It is easy to say it is a new paradigm for stocks, that valuations were silly and that time is over. It is all true. It is why I have been short the momo-trade for months, when it was not nearly so fashionable. I am far from a growth-bro. But if you think CRSP is worth today’s price, then you should short VRTX, because their stock is at its highs and they are clearly run by idiots for paying what they did – and this for a drug they KNEW VERY WELL because they already owned the other 50% of it.

I don’t think that’s the case.

It is not just Vertex that among big-pharma holds highly valued currency. In fact, the same could be said for much of big-pharma. Merck is at its highs. Bristol Myers close to its highs. Eli Lilly is close to its highs. Abbvie was at its highs until they made a bad announcement last week. Even smaller big-pharma wanna-be’s like Neurocrine are not breaking down like the market as a whole.

Does that not seem like a ripe environment for takeovers?

There is some patent stuff going on between CRSP, NTLA and other gene editing companies that hasn’t been super-favorable to the two I own, but no one I’ve read seems to think this is a problem. It will get sorted out with new agreements and licenses.

Really, the only way I could see CRSP or NTLA having their value permanently impaired from this level is if news came out from one of them or some other CRISPR editing company that off-target editing has resulted in a really bad outcome for a patient.

That is a legitimate risk with these companies. But it has been a known legitimate risk for like the last 5 years. It is not new. Youse take yours chances…

So that is enough about CRSP and NTLA, which is a bit more expensive but a better pipeline and probably better opportunity to the upside.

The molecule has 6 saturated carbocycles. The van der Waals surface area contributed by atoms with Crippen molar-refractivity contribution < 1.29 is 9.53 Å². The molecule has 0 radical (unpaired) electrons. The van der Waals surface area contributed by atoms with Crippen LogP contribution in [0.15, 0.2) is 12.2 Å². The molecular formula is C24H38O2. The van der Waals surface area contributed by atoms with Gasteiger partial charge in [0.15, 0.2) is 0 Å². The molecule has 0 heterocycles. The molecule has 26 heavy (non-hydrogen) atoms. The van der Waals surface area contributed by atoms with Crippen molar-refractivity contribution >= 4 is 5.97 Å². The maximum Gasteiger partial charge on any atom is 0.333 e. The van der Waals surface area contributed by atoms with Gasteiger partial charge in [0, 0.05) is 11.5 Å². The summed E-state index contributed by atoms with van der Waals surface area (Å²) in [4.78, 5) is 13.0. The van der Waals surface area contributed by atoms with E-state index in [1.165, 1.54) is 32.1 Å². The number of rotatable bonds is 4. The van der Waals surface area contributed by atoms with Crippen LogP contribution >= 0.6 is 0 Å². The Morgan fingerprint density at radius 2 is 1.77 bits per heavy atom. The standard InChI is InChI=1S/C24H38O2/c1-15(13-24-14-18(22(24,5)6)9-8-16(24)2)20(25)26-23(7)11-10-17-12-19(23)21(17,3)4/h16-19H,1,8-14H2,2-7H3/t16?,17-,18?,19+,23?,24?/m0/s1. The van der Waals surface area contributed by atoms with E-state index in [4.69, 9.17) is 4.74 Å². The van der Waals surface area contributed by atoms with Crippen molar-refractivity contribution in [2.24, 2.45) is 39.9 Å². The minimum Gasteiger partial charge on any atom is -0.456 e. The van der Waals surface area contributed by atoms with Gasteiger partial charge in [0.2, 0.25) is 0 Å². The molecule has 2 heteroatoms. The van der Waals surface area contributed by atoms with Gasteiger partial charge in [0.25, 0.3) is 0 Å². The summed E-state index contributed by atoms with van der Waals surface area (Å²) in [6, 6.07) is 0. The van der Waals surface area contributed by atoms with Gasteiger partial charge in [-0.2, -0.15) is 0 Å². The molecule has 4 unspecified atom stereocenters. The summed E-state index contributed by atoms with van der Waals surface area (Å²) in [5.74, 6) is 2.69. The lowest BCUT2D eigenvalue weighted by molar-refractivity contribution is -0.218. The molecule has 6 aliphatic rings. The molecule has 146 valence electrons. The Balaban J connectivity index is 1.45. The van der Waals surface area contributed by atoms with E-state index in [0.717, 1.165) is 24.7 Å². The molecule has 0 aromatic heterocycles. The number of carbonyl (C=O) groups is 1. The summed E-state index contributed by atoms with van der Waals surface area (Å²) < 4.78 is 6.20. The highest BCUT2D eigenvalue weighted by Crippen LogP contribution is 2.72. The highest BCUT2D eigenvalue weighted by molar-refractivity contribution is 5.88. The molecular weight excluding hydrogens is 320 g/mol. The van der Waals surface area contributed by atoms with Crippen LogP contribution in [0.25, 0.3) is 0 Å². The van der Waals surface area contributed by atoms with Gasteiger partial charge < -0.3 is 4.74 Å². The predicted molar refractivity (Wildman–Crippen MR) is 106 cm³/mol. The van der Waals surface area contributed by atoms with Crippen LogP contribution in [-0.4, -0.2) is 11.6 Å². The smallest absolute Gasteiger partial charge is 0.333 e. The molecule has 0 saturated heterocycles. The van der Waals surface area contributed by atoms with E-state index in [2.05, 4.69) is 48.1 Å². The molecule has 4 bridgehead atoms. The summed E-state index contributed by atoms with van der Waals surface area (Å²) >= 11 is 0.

On to some things that have gone right. What I have done right over the last few weeks has been to:

  1. Keep my shorts on
  2. Keep BIOX even when I sold most of the rest of my commodity stocks
  3. Don’t buy anything outside of these Biotech names
  4. Keep my shorts on

This market is a gong show but it kinda seems like we are getting to the crux of the issue now and 1 of 2 things is going to happen shortly. We are either going to have a crash or we are not.

When sentiment gets really bad, it seems to most often portend to a rally or, and this is kind of the black swan option, if it doesn’t rally things get much, much worse. When things get worse then bad, that’s when you have a crash.

I don’t think it ever really makes sense to “bet” on the latter because crashes very rarely happen. We had it during COVID. We had a bit of one in December 2018. We had bigger versions if you go back further.

But I’m not really convinced we are going to get one here. It would be too easy of a way out. I would say those hoping for a crash are just evidence that there is much more work to be done.

This is really more like the internet bubble of 2000-2002, which was targeted and specific and drawn-out but without a sort of big capitulation-like event that you see in a crisis-sort-of-general-bear market. The internet bear market was more of a rolling bear market, with troughs of massive negative sentiment, bear market rallies, and then another leg down. We could be on our way through the next leg down, but that is different than a crash.

I always come back to Donald Coxe and his book “The New Reality of Wall Street”. In his first chapter, The Taxonomy of the Bear, he described the different type of bear markets. It is important to distinguish because as he says, just as “it can be a matter of life and death for hikers to know which species of bear territory they are invading. Similarly, investors should learn to distinguish the kinds of bear attacks the market faces”.

He outlines 5 bears: the Teddy, the Baby, the Papa, and the Mama. The Mama is broken up into two types – the mini-Mama and the Big Mamas.

I suspect, or am at least willing to use as a working thesis, that what we are in now is a mini-Mama. The mini-Mama “only appears at the advent of Triple Waterfall crashes”. The Triple Waterfall is what Coxe’s book is about, as it was written at the time of the internet-bubble collapse.